A key for all of the fringe players is that they'll be competing for at-large roster spots. The extra wide receivers aren't just competing with the other WR prospects and the receivers ahead of them on the depth chart. They're also competing with the borderline linebackers, defensive backs, etc, trying to convince the coaches that a sixth WR would be a better way to use a roster spot than a 10th offensive lineman, 7th linebacker, etc.
And that will make the final roster cuts very, very interesting.
Also note that the team still might not be finished acquiring players from outside the organization. Domonique Foxworth, Jason Jefferson, and Jamaal Fudge all came aboard AFTER the roster cuts but before the first game. It's likely that the Falcons will make a few moves again this season after seeing who gets squeezed out elsewhere.
Posted on: May 8, 2009 4:25 pm
Before April, the Falcons didn't have many available spaces on the roster. With the signing of free agents Mike Peterson, Will Svitek and Brett Romberg plus the return of five players who missed all of 2008 due to injury, the team had already taken in more players than it had lost from the 2008 roster.
There were obviously still several players that could easily be replaced by top draft picks, but it would have been tough to fit in the late rounders.
But then the team cleared some extra space for more youth with the pre-draft trade of Laurent Robinson and the early release of Kindal Moorehead and Simon Fraser. So now that we have a little breathing room, here's a first look at a possible 53-man roster that fits in all eight drafted players plus some undrafted prospects:
1) Von Hutchins. Why him rather than Grimes? Hutchins has a $1.35M base salary this year that will jump above $2M next year. Grimes makes league minimum. So if Hutchins loses the nickel job to Chris Owens, he'll be expensive to keep around as the #4 corner. Grimes also has the special teams factor on his side and probably has more long term upside.
For that matter, Eric Brock or Marcus Paschal might step up and take the job away from both of them. Or we might pick up someone at the end of preseason (which is actually fairly likely, but something I'm excluding for purposes of listing a mock roster).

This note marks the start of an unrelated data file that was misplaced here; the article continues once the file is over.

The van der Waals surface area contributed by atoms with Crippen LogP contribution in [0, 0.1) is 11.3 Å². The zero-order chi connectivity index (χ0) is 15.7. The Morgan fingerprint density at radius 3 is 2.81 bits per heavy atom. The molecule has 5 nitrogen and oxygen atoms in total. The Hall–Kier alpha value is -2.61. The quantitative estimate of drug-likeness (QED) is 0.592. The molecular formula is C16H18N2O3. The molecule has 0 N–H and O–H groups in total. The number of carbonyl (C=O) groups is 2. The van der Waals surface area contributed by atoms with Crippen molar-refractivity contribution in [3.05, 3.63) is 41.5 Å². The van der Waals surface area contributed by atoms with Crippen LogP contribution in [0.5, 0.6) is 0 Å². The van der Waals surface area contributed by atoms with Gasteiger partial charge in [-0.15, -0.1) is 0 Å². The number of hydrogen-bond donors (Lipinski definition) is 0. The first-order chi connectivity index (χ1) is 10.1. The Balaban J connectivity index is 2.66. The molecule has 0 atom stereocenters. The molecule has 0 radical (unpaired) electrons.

What I like about the five I listed: Foster was impressive in his limited experience at LT in 2007. Ojinnaka can play any position on the line and has experience at LT. Wilkerson plays guard in addition to center (and can even be a fullback if needed). The scouting reports on Stanchek and Reynolds say they could be the Nasty Brothers, Part Two. That's a good thing, especially since the originals (Clabo and Dahl) are both unrestricted free agents at the end of the season.
It could easily be these two that win the jobs instead - Miles excels in special teams, and Gilbert is one of Smitty's guys from the Jaguars.
The early word I've heard is that Thomas Brown is 100% and has a chip on his shoulder about missing his entire rookie season over a dirty horse-collar tackle in the final preseason game. He'll be playing with fury. For now I have Snelling hanging onto his spot, but Haynes will push him hard. Both can play FB as well as RB. I'm taking Snelling because he has proven his ability to grind out the tough yards.
Posted on: March 17, 2009 3:35 pm
I started to do a piece on how building/maintaining a roster during the offseason essentially boils down to a really big math problem. Each team has constraints in the form of limited cap space, a defined number of roster spots, practice squad spots, and draft picks. The GM's objective is to get the maximum benefit of the available resources in order to establish the best roster year after year.